• “Immobilize” with respect to magnetically responsive beads, means that the beads are substantially restrained in position in a droplet or in filler fluid on a droplet actuator. For example, in one embodiment, immobilized beads are sufficiently restrained in position to permit execution of a splitting operation on a droplet, yielding one droplet with substantially all of the beads and one droplet substantially lacking in the beads.
  • “Magnetically responsive” means responsive to a magnetic field. “Magnetically responsive beads” include or are composed of magnetically responsive materials. Examples of magnetically responsive materials include paramagnetic materials, ferromagnetic materials, ferrimagnetic materials, and metamagnetic materials. Examples of suitable paramagnetic materials include iron, nickel, and cobalt, as well as metal oxides, such as Fe3O4, BaFe12O19, CoO, NiO, Mn2O3, Cr2O3, and CoMnP.
  • “Washing” with respect to washing a magnetically responsive bead means reducing the amount and/or concentration of one or more substances in contact with the magnetically responsive bead or exposed to the magnetically responsive bead from a droplet in contact with the magnetically responsive bead. The reduction in the amount and/or concentration of the substance may be partial, substantially complete, or even complete. The substance may be any of a wide variety of substances; examples include target substances for further analysis, and unwanted substances, such as components of a sample, contaminants, and/or excess reagent. In some embodiments, a washing operation begins with a starting droplet in contact with a magnetically responsive bead, where the droplet includes an initial amount and initial concentration of a substance. The washing operation may proceed using a variety of droplet operations. The washing operation may yield a droplet including the magnetically responsive bead, where the droplet has a total amount and/or concentration of the substance which is less than the initial amount and/or concentration of the substance. Other embodiments are described elsewhere herein, and still others will be immediately apparent in view of the present disclosure.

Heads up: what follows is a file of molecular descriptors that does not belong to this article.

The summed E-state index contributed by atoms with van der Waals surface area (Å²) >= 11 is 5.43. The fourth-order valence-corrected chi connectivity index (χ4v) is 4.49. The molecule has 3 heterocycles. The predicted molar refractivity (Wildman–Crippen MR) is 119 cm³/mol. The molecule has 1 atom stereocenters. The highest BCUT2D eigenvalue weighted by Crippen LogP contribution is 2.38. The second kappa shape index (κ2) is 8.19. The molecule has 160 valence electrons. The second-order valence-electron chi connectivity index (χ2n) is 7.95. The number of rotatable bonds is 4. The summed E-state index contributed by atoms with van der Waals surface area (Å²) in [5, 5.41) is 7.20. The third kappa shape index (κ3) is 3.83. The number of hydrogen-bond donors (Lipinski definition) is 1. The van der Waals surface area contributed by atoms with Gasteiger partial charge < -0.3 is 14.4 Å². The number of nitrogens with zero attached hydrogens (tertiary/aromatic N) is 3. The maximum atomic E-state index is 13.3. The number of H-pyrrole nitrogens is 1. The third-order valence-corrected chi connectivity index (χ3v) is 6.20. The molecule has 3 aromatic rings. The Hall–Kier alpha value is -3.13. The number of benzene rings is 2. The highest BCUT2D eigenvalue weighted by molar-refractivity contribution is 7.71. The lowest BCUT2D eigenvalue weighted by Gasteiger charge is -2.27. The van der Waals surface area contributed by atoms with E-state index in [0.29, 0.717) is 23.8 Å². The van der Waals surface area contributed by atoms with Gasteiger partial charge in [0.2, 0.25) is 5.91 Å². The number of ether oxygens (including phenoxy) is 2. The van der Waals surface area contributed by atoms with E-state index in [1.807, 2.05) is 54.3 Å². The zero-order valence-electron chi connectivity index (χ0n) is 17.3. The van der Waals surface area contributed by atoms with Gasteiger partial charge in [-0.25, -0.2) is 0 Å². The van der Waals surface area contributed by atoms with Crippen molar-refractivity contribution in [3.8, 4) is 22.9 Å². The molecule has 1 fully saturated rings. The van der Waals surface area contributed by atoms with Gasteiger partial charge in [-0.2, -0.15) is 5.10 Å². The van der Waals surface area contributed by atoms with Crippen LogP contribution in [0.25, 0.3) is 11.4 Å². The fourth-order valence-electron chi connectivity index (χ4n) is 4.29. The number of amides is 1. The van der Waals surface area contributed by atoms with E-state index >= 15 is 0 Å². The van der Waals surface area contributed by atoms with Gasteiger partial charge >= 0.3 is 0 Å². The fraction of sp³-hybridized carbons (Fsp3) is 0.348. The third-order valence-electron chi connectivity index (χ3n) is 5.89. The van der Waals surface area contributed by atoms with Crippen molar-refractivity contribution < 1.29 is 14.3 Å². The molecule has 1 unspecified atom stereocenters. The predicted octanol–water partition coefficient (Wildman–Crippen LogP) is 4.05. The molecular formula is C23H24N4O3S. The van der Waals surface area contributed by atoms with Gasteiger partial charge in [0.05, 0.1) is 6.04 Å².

• The terms “top” and “bottom” are used throughout the description with reference to the top and bottom substrates of the droplet actuator for convenience only, since the droplet actuator is functional regardless of its position in space.